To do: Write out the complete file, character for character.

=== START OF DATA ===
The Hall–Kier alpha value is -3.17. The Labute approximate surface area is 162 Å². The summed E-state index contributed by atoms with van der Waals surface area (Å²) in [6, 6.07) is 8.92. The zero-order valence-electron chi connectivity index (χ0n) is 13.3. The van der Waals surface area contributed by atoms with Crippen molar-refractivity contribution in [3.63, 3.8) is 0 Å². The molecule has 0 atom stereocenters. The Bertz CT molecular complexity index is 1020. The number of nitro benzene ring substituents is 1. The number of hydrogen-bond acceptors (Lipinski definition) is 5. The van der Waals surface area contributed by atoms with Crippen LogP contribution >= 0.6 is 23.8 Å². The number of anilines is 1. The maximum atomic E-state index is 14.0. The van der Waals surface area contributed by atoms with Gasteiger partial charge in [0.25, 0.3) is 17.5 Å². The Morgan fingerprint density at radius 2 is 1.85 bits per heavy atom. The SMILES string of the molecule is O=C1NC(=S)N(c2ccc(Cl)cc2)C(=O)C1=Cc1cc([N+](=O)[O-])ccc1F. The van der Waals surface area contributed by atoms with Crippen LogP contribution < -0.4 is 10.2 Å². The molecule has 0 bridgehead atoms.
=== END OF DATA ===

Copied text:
The Hall–Kier alpha value is -3.17. The Labute approximate surface area is 162 Å². The summed E-state index contributed by atoms with van der Waals surface area (Å²) in [6, 6.07) is 8.92. The zero-order valence-electron chi connectivity index (χ0n) is 13.3. The van der Waals surface area contributed by atoms with Crippen molar-refractivity contribution in [3.63, 3.8) is 0 Å². The molecule has 0 atom stereocenters. The Bertz CT molecular complexity index is 1020. The number of nitro benzene ring substituents is 1. The number of hydrogen-bond acceptors (Lipinski definition) is 5. The van der Waals surface area contributed by atoms with Crippen LogP contribution >= 0.6 is 23.8 Å². The number of anilines is 1. The maximum atomic E-state index is 14.0. The van der Waals surface area contributed by atoms with Gasteiger partial charge in [0.25, 0.3) is 17.5 Å². The Morgan fingerprint density at radius 2 is 1.85 bits per heavy atom. The SMILES string of the molecule is O=C1NC(=S)N(c2ccc(Cl)cc2)C(=O)C1=Cc1cc([N+](=O)[O-])ccc1F. The van der Waals surface area contributed by atoms with Crippen LogP contribution < -0.4 is 10.2 Å². The molecule has 0 bridgehead atoms.